MEPS 257:77-85 (2003)  -  doi:10.3354/meps257077

Delayed effects of larval exposure to Cu in the bryozoan Watersipora subtorquata

Tania Y.-T. Ng1,2,*, Michael J. Keough1

1Department of Zoology, University of Melbourne, Victoria 3010, Australia
2Present address: Coastal Marine Laboratory, The Hong Kong University of Science and Technology, Clear Water Bay, Hong Kong SAR
*Email:

ABSTRACT: Larval experience affects early post-metamorphic performance of a range of marine invertebrates, and even brief events during the larval stage can be important. One of the important larval stresses for organisms living in urban coastal environments is exposure to toxicants. Larvae may pass through patches of toxicants in their dispersal stage with the potential to affect their post-metamorphic performance. However, most studies on embryonic or larval tolerance to pollutants end at, or before, metamorphosis, have little follow-up and almost all are done under laboratory conditions. In this study, we tested whether short-term larval exposure to copper has short- and long-term carry-over effects in the encrusting bryozoan Watersipora subtorquata by following settlement and metamorphosis in the laboratory, then transplanting colonies into the field, in 2 seasons and at 2 sites in SE Australia. Cu at 100 µg l-1 accelerated larval attachment in winter and summer, but inhibited metamorphosis. When transplanted to the field, juveniles survived and grew well, and effects on survival and growth did not appear until several weeks or months after settlement. Larval exposure to Cu reduced survival of colonies to about 2/3 that of control colonies in summer and at 1 site, reduced survival to about 20% that of controls in winter. The fall in survivorship occurred abruptly after 3 to 5 wk in summer and 14 wk in winter. The surviving colonies grew more slowly than the controls. In general, there was little temporal variation in Cu effects, but there was spatial variation in effects on survival and growth of colonies within and between sites.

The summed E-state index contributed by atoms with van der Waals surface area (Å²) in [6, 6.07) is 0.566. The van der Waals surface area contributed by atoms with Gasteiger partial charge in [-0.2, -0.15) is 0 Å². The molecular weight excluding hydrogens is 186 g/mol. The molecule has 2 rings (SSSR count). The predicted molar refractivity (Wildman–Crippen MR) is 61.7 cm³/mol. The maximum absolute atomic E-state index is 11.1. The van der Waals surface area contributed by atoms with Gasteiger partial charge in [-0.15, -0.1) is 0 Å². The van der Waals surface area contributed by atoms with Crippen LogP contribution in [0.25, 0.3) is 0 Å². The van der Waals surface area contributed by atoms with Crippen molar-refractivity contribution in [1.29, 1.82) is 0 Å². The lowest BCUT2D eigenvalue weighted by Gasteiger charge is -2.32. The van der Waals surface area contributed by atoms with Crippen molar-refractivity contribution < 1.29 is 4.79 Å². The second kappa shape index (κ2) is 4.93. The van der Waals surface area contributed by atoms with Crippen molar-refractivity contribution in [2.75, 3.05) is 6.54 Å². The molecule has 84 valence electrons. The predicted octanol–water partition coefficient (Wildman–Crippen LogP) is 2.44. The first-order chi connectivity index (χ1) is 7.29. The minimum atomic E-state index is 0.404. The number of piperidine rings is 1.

KEY WORDS: Cu · Carry-over effects · Attachment · Metamorphosis · Post-metamorphic survival · Post-metamorphic growth · Spatial variations · Temporal variations · Bryozoan


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